Effect of living area on anthropometrics and motor abilities

Area of living did not have any impact on anthropometric data, such as weight, height, BMI, waist circumference, body fat percentage and the sum of skinfolds (Table 2). In addition, the proportion of being thin, normal weight, overweight or obese was similar in rural and urban areas [p = 0.977 (girls), p = 0.864 (boys)] as determined by Chi-square test. Similar results were obtained for the fraction of boys and girls with normal or high body fat [p = 0.712 (girls), p = 0.481 (boys)]. With respect to physical fitness tests, higher relative grip strength (+4.7%, p < 0.001) and higher sprinting speed (10 m: +2.2%, p = 0.012; 20 m: +1.9%, p = 0.035) were detected for adolescents living in rural areas. The outcomes of all the other physical fitness tests were similar between pupils living in either rural or urban areas (p > 0.05).
Table 2

Sex- and area-related differences in anthropometrics and physical fitness

 

Boys

Girls

p-values

Urban (n = 118)

Rural (n = 77)

Urban (n = 98)

Rural (n = 61)

Sex

Area

Sex x Area

Age (years)

14.6 ± 0.4

14.6 ± 0.4

14.5 ± 0.4

14.4 ± 0.3

0.009

0.185

0.309

Height (m)

1.71 ± 0.08

1.69 ± 0.07

1.62 ± 0.06

1.62 ± 0.06

< 0.001

0.132

0.644

Body mass (kg)

63.1 ± 13.6

62.6 ± 14.2

57.5 ± 11.1

55.5 ± 12.1

< 0.001

0.393

0.584

Body mass index (kg·m−2)

21.5 ± 4.2

21.7 ± 4.1

21.7 ± 3.8

21.0 ± 3.9

0.587

0.601

0.399

Waist circumference (cm)

76.4 ± 9.5

75.7 ± 10.6

71.8 ± 7.9

69.8 ± 9.1

< 0.001

0.181

0.516

Sum of skinfolds (mm)

42.5 ± 23.9

43.5 ± 32.3

55.9 ± 23.2

51.8 ± 26.2

< 0.001

0.587

0.370

Body fat (%)

18.2 ± 6.2

17.9 ± 7.0

26.5 ± 4.5

25.1 ± 5.4

< 0.001

0.187

0.430

Grip strength (kg)

34.7 ± 7.3

36.2 ± 8.1

25.9 ± 4.3

26.0 ± 4.6

< 0.001

0.277

0.312

Relative grip strength (kg·kg·BM−1)

0.56 ± 0.09

0.59 ± 0.11

0.46 ± 0.09

0.48 ± 0.08

< 0.001

0.032

0.518

Standing long jump (cm)

175.6 ± 22.3

170.5 ± 26.7

130.2 ± 18.1

130.5 ± 22.7

< 0.001

0.321

0.264

Counter movement jump (cm)

38.6 ± 5.5

37.1 ± 5.9

29.3 ± 4.6

29.5 ± 5.6

< 0.001

0.288

0.174

10 m sprint (s)

2.14 ± 0.15

2.08 ± 0.13

2.43 ± 0.17

2.40 ± 0.18

< 0.001

0.012

0.334

20 m sprint (s)

3.69 ± 0.27

3.61 ± 0.26

4.33 ± 0.30

4.28 ± 0.32

< 0.001

0.035

0.591

Multistage fitness test (levels)

6.5 ± 1.7

6.3 ± 2.3

3.5 ± 1.1

3.6 ± 1.0

< 0.001

0.574

0.462

Multistage fitness test (m)

934 ± 459

919 ± 459

407 ± 179

415 ± 182

< 0.001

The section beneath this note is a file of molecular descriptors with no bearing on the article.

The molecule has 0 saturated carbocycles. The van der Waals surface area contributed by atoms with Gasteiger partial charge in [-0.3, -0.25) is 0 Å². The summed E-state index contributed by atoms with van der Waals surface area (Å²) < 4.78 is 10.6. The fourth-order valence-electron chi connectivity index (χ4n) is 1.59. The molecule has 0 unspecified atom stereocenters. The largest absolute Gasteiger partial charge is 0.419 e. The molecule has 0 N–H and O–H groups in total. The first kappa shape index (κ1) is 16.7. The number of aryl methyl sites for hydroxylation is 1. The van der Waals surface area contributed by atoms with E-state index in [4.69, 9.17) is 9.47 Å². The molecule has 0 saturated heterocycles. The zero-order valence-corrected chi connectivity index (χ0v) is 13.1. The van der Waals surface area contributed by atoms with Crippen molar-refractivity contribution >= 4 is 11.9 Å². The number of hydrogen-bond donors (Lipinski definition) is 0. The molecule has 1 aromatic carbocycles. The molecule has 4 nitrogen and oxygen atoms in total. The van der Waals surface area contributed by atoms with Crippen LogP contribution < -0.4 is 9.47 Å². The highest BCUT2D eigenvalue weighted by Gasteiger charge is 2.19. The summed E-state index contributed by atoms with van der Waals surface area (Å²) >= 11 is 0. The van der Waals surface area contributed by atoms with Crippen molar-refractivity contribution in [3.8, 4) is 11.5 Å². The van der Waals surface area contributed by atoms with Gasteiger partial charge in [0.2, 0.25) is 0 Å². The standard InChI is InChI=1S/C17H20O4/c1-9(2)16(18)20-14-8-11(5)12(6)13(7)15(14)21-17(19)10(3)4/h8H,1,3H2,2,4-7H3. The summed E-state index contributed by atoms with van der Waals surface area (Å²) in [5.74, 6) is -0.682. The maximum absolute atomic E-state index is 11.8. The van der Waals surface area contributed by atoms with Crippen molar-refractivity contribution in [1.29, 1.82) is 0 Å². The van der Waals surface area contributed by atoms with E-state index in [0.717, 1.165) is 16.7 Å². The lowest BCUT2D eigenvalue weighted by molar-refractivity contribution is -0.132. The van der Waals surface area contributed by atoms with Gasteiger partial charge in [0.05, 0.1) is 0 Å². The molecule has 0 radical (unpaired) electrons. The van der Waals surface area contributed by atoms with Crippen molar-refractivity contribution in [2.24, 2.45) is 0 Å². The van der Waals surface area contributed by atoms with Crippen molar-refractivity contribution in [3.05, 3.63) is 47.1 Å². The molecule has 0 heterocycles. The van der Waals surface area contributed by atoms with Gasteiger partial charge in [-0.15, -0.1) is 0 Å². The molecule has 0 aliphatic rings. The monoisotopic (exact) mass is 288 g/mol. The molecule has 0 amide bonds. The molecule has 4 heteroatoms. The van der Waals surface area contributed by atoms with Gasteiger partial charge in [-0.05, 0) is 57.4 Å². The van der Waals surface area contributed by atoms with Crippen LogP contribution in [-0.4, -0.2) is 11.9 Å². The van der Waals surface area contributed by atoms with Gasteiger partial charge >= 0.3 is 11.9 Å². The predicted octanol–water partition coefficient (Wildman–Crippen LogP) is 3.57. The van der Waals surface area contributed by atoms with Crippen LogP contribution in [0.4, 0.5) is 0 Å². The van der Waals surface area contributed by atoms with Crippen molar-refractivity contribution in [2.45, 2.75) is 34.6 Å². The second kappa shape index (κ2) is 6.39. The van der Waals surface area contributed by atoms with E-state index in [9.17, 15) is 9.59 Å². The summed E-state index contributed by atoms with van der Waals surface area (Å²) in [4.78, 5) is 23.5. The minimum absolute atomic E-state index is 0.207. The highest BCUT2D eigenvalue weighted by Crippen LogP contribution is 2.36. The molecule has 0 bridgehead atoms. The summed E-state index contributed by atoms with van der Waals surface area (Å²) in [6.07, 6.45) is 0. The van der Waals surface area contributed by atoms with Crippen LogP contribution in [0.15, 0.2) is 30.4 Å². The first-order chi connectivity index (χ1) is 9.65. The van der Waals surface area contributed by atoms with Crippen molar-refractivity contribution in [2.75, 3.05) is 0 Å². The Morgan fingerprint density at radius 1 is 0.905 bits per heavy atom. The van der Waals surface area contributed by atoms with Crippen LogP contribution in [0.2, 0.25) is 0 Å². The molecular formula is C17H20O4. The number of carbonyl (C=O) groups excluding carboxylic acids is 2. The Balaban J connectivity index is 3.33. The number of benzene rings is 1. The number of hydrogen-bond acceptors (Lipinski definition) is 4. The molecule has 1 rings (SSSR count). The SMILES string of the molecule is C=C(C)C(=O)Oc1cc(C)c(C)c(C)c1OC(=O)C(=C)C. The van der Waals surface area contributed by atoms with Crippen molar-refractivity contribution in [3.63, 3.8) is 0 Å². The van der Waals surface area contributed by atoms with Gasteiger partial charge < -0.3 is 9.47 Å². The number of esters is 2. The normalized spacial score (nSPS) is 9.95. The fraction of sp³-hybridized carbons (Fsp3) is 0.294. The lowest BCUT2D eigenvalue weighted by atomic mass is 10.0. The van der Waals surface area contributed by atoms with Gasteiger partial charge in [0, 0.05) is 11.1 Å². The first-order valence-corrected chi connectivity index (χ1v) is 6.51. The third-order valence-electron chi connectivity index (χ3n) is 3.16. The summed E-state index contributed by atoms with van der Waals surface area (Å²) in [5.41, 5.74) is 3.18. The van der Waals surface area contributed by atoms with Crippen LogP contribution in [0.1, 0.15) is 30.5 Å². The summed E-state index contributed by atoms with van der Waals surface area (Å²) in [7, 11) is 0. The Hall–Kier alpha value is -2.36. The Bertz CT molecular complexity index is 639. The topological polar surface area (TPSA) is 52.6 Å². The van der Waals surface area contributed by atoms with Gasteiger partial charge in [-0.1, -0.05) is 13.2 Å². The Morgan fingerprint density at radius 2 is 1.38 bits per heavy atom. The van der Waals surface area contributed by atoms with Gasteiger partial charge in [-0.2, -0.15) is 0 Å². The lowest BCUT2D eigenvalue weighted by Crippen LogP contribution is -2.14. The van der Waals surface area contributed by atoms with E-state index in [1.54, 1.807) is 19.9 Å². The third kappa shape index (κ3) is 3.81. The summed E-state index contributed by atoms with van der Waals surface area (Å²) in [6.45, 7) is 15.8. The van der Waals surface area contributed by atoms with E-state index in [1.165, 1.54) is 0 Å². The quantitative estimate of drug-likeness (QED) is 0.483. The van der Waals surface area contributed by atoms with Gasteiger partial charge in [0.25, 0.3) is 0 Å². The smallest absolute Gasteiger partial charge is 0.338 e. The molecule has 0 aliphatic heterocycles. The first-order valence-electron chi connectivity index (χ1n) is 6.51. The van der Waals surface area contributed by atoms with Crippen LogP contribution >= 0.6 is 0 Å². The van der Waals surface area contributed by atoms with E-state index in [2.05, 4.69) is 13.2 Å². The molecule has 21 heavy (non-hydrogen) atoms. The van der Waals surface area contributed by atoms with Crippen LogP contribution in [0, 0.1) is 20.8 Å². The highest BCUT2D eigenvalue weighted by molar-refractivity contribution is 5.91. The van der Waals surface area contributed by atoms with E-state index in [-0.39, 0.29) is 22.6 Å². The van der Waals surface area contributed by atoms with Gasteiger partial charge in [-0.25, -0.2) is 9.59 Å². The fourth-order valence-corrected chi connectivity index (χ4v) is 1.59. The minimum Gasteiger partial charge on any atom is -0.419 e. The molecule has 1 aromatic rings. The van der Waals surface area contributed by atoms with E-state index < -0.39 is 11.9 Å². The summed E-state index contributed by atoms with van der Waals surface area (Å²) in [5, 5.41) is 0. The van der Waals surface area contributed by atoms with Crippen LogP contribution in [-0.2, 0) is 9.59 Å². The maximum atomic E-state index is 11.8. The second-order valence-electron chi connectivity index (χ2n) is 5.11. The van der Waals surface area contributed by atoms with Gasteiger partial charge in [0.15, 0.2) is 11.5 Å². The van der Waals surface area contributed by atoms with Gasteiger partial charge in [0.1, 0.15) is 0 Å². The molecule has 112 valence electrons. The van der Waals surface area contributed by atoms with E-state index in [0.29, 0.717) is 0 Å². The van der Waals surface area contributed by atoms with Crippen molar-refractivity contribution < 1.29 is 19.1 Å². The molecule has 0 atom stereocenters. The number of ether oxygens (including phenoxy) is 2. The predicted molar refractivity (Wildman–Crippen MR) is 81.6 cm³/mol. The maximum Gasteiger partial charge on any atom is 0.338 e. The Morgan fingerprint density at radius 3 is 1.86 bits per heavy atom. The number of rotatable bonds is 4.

0.925

0.727

VO2max (ml·kg-1·min−1)

45.0 ± 4.6

44.1 ± 6.3

37.2 ± 2.9

37.3 ± 2.9

< 0.001

0.412

0.343

Sit and reach (cm)

20.8 ± 7.3

21.5 ± 6.5

26.7 ± 6.4

26.0 ± 6.5

< 0.001

0.989

0.312

Data are expressed as means ± standard deviations; Main and interaction effects between sex and area of living were analyzed by two factorial ANOVA; Statistical significant differences are marked in bold

Abbreviations: BM body mass, VO 2max maximal oxygen uptake

Effects of body mass and body fat content on performance parameters

As summarized in Table 3 weight, BMI, waist circumference sum of skinfolds and body fat differed significantly between thin, normal weight, overweight and obese boys and girls (p < 0.001). Thin boys were about 9 cm smaller than normal, overweight and obese boys (p < 0.001). While absolute grip strength was highest in overweight and obese boys and girls (p < 0.001), relative grip strength was higher in normal weight and thin adolescents (p < 0.001). Normal weight boys showed better performances in standing long jump, CMJ, sprinting speed, MSFT and estimated VO2max than both, thin and overweight boys. Interestingly, thin girls performed better in these variables than both, normal weight and overweight girls. Taken together these data clearly show that physical performance is negatively influenced by overweight and obesity in both genders. Similarly, a body fat content of more than 25% (boys) and 30% (girls) was associated with worse outcomes in all physical performance tests with the exception of flexibility (sit and reach) and absolute handgrip strength as shown in Table 4.
Table 3

Anthropometric and physical fitness parameters based on BMI categories

 

Boys

Girls

Low weight (a)

Normal weight (b)

Overweight & Obese (c)

p-value

Low weight (a)

Normal weight (b)

Overweight & Obese (c)

p-value

N (%)

13 (6.7%)

127 (65.1%)

55 (28.2%)

 

13 (8.2%)

116 (77.3%)

30 (18.9%)

 

Age (years)

14.6 ± 0.41

14.6 ± 0.41

14.6 ± 0.41

0.779

14.5 ± 0.31

14.5 ± 0.41

14.6 ± 0.31

0.258

Height (m)

1.62 ± 0.081

1.71 ± 0.072

1.71 ± 0.072

< 0.001

(ab, ac)***

1.64 ± 0.061

1.62 ± 0.051

1.65 ± 0.061

0.069

Body mass (kg)

41.5 ± 6.41

58.3 ± 7.12

78.7 ± 12.03

< 0.001

(ab, ac, bc)***

44.2 ± 4.01

53.5 ± 6.02

74.7 ± 11.23

< 0.001

(ab, ac, bc)***

Body mass index (kg·m−2)

15.7 ± 1.21

19.8 ± 1.72

27.0 ± 3.13

< 0.001

(ab, ac, bc)***

16.4 ± 0.61

20.4 ± 1.82

27.6 ± 3.63

< 0.001

(ab, ac, bc)***

Waist circumference (cm)

63.1 ± 4.21

72.4 ± 4.22

87.8 ± 9.93

< 0.001

(ab, ac, bc)***

62.8 ± 4.21

68.7 ± 5.32

83.5 ± 7.43

< 0.001

(ab, ac, bc)**

Skinfold sum (mm)

22.4 ± 2.41

31.4 ± 8.71

74.3 ± 33.32

< 0.001

(ac, bc)***

29.8 ± 5.31

47.5 ± 12.52

91.3 ± 27.33

< 0.001

(ab, ac, bc)**

Body fat (%)

11.5 ± 1.41

15.4 ± 3.42

25.7 ± 6.23

< 0.001

(ab, ac, bc)**

19.4 ± 2.21

24.8 ± 3.22

33.0 ± 3.83

< 0.001

(ab, ac, bc)***

Grip strength (kg)